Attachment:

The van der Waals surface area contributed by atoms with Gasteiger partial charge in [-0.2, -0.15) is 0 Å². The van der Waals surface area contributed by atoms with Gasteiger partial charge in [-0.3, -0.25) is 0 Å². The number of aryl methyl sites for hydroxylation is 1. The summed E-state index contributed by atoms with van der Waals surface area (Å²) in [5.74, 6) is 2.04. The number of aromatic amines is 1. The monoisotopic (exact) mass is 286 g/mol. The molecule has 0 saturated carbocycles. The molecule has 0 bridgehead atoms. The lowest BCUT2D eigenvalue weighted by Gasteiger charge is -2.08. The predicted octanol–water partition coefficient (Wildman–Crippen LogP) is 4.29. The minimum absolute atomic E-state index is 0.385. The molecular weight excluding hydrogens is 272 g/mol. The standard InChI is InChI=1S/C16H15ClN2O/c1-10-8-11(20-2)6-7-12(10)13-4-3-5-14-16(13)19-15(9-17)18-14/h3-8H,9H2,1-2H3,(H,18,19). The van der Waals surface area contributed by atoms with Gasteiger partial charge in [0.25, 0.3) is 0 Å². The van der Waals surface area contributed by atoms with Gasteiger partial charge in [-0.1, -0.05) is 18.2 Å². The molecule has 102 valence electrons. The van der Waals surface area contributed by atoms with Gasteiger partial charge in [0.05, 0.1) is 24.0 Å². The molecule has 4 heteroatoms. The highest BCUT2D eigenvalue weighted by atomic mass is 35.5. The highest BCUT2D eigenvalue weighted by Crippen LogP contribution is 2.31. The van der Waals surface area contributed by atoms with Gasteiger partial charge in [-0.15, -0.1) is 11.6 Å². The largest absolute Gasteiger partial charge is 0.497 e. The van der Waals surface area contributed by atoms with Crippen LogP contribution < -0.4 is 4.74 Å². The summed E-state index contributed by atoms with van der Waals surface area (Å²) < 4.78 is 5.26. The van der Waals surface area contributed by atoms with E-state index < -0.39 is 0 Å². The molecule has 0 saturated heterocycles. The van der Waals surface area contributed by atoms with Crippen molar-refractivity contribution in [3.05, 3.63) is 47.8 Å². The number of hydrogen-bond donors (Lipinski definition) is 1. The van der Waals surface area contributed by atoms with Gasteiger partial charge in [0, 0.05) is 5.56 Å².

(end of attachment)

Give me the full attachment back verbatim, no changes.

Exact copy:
The van der Waals surface area contributed by atoms with Gasteiger partial charge in [-0.2, -0.15) is 0 Å². The van der Waals surface area contributed by atoms with Gasteiger partial charge in [-0.3, -0.25) is 0 Å². The number of aryl methyl sites for hydroxylation is 1. The summed E-state index contributed by atoms with van der Waals surface area (Å²) in [5.74, 6) is 2.04. The number of aromatic amines is 1. The monoisotopic (exact) mass is 286 g/mol. The molecule has 0 saturated carbocycles. The molecule has 0 bridgehead atoms. The lowest BCUT2D eigenvalue weighted by Gasteiger charge is -2.08. The predicted octanol–water partition coefficient (Wildman–Crippen LogP) is 4.29. The minimum absolute atomic E-state index is 0.385. The molecular weight excluding hydrogens is 272 g/mol. The standard InChI is InChI=1S/C16H15ClN2O/c1-10-8-11(20-2)6-7-12(10)13-4-3-5-14-16(13)19-15(9-17)18-14/h3-8H,9H2,1-2H3,(H,18,19). The van der Waals surface area contributed by atoms with Gasteiger partial charge in [0.25, 0.3) is 0 Å². The van der Waals surface area contributed by atoms with Gasteiger partial charge in [-0.1, -0.05) is 18.2 Å². The molecule has 102 valence electrons. The van der Waals surface area contributed by atoms with Gasteiger partial charge in [0.05, 0.1) is 24.0 Å². The molecule has 4 heteroatoms. The highest BCUT2D eigenvalue weighted by atomic mass is 35.5. The highest BCUT2D eigenvalue weighted by Crippen LogP contribution is 2.31. The van der Waals surface area contributed by atoms with Gasteiger partial charge in [-0.15, -0.1) is 11.6 Å². The largest absolute Gasteiger partial charge is 0.497 e. The van der Waals surface area contributed by atoms with Crippen LogP contribution < -0.4 is 4.74 Å². The summed E-state index contributed by atoms with van der Waals surface area (Å²) < 4.78 is 5.26. The van der Waals surface area contributed by atoms with E-state index < -0.39 is 0 Å². The molecule has 0 saturated heterocycles. The van der Waals surface area contributed by atoms with Crippen molar-refractivity contribution in [3.05, 3.63) is 47.8 Å². The number of hydrogen-bond donors (Lipinski definition) is 1. The van der Waals surface area contributed by atoms with Gasteiger partial charge in [0, 0.05) is 5.56 Å².